The sporran (taken from the Gaelic word for "pouch" or "purse") is a circular Scottish bag that appears in various styles and materials, worn in front of the kilt, just below the waist. It is used to carry everything that you would normally carry in your pants pockets (i.e. wallet, keys, coins, etc.). Sporrans range in size from approximately four inches (for children) to one foot in diameter, and are usually made from leather or fur. Vegan (a.k.a. "cruelty-free") sporrans are also available for those who do not wish to wear real animal fur. Many sporrans easily close with a cinch, buckle, or snap.
Your first concern is that your sporran should rest at a comfortable height for walking, navigating stairs, marching, or running; no matter what others may tell you, most men will probably agree that a bag flopping around "down there" can potentially ruin your day. However, a loose-fitting strap or chain helps when you need to move the sporran to the side for dancing or when nature calls.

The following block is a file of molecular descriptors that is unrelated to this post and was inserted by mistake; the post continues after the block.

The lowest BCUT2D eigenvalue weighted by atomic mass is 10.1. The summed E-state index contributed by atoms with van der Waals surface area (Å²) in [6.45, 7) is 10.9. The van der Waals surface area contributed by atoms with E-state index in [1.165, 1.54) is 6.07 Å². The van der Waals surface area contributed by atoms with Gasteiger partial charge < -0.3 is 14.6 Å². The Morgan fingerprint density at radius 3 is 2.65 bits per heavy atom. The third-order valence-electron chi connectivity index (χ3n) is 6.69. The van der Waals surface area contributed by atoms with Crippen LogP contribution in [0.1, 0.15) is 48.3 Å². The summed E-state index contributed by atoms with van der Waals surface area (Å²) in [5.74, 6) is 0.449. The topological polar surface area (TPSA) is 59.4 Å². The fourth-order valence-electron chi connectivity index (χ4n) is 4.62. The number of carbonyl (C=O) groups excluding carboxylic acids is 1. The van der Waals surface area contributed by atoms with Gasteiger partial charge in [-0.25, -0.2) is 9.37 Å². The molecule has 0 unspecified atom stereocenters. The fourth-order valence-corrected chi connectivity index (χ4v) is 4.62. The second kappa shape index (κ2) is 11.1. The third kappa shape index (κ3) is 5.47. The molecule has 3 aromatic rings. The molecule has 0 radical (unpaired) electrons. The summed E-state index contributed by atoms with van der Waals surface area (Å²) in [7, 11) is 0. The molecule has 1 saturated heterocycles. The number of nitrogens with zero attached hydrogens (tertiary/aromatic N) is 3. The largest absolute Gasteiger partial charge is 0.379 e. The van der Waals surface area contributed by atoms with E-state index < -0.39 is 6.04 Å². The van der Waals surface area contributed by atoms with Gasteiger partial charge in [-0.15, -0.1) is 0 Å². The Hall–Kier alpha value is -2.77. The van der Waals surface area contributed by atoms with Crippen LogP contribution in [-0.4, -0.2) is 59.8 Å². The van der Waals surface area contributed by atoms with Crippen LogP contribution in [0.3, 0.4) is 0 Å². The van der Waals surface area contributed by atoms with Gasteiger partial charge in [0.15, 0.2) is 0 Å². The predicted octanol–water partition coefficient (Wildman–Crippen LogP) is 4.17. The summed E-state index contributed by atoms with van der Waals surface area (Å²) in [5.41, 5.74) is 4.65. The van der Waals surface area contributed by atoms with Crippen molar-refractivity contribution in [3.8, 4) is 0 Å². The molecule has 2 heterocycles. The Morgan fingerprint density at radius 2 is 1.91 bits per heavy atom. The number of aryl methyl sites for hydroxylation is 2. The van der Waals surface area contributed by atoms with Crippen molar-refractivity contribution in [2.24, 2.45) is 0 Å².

- Choose an appropriate sporran, based on the occasion for which you intend to use it. Wear a simple sporran for everyday use, a formal one for special occasions, or an all-out parade style for when you want to look your Highland best.
- Fasten your belt behind your back first, using any belt loops in your kilt; then, attach the chain ends to the strap and the sporran. You may also use a full chain, which is worn completely around your waist. Alternatively, you can get adjustable sporran suspenders which attach to the front of your belt, eliminating the need for a separate strap or chain.
- Adjust the chain or strap to keep the sporran at a comfortable height, anywhere from just below your waist (or belt) to about two inches (two or three fingers) below your navel. Be aware that the top of your kilt should sit snugly and slightly higher than your waist, so do not assume that the sporran chain or strap will align with this.
- Ensure that the bottom of your sporran does not hang below the bottom of your kilt.
While chains are a hardier and more impressive way to show off a sporran, they tend to chafe kilt material much more quickly than a leather strap. Keep an eye on your kilt over time, so you'll know when it needs repairing or replacement before becoming threadbare.